9 Ways to Use Inventory and Lead Capacity for More Efficient SEM

October 30, 2018 Stefanie Hoffman

Sometimes you have to look far and wide for tools and resources that you need for your PPC campaigns to be successful and profitable. Other times, what you need to be successful can be found right at your fingertips. Such is the case when you use both your own inventory and lead capacity to optimize your SEM activities and increase ROI.

The combination of the products you have available, along the number of leads you can successfully generate and handle are critical data points that can be leveraged to your advantage —  as important indicators regarding the success of your campaign, as well as a foundation from which to make your SEM strategies and campaigns even better.

The majority of businesses use search engine marketing (SEM) to sell products or attract leads to their business. So they use whatever information they have about these things to hone keywords and create targeted ads that drive conversions. But few realize the same information — lead capacity and inventory — can be used to develop their PPC ads can also be used to streamline and optimize their SEM program. This article discusses how to do this using two main information sources:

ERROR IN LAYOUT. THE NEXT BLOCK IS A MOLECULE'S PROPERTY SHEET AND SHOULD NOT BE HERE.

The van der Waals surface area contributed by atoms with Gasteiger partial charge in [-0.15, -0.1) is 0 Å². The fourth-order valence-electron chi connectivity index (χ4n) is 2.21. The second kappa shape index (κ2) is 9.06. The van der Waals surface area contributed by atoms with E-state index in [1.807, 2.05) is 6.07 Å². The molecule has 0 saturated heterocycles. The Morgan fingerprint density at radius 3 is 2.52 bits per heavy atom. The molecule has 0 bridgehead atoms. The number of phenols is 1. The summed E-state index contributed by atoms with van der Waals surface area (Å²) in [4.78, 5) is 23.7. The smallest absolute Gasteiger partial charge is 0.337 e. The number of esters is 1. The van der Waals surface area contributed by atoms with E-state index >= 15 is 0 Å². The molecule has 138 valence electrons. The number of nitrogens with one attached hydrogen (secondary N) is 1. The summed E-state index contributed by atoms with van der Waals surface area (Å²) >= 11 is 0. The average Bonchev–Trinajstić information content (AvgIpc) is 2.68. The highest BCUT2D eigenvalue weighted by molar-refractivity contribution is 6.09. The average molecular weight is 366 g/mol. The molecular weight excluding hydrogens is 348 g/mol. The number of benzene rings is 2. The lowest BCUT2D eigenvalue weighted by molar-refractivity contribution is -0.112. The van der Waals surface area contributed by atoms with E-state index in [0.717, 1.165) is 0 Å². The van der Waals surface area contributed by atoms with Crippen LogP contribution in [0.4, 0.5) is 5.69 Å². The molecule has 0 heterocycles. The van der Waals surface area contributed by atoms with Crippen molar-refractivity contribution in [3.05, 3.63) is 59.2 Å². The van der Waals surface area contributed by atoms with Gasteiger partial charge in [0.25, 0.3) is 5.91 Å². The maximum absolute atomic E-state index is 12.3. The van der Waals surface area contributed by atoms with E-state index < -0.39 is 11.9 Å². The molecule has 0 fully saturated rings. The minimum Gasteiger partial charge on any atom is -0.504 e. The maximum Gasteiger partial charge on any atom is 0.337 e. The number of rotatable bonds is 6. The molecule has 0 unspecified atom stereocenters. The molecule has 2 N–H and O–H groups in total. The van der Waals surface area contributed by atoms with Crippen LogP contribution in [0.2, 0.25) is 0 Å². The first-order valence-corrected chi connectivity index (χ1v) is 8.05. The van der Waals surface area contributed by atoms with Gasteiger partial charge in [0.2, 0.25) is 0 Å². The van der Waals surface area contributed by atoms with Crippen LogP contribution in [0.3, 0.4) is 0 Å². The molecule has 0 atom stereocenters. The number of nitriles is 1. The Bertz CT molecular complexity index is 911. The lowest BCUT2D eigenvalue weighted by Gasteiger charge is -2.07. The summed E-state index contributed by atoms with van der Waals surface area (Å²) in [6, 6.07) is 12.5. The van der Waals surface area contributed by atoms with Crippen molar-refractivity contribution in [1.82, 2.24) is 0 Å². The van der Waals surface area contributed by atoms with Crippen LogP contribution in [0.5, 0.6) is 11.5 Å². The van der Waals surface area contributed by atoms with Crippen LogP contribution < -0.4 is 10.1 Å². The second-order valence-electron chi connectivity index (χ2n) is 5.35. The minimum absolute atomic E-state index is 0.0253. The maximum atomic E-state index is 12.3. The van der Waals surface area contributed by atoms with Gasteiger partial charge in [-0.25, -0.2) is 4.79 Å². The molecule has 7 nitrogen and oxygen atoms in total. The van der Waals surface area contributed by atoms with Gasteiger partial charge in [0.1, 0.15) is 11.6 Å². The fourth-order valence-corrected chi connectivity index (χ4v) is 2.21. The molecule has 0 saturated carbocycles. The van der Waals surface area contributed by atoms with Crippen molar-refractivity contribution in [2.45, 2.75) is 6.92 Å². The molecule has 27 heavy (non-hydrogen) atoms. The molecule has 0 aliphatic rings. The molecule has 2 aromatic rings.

• Inventory — Which products you have available, online or in-store. How much stock you have of each product and when they might run out. How well your inventory selection matches product search intent and volume.
  • Lead Capacity — How many leads you can successfully handle during a certain time frame or situation. This depends on important factors like lead volume, length of the lead cycle, capabilities and capacity of your internal teams, etc.

For just about every type of company, both inventory and lead capacity are important for business success. They can also help inform and strategize your SEM program to drive revenue, reduce wasted ad spend, and generate higher ROI. Here are nine creative ways to use inventory and lead capacity information to build a more efficient SEM strategy.  

 

1. Use Local Inventory Ads

Local Inventory Ads (LIAs) are a special merchant ad type, and one of the easiest ways to start using inventory and lead capacity information for better SEM. They’re also very important for businesses that want to drive online-to-offline (O2O) conversions, as they display your products and store information to users who are within close proximity of your stores. When users click on your ad, they aren’t taken back to your landing pages but instead are directed to a Google-hosted storefront.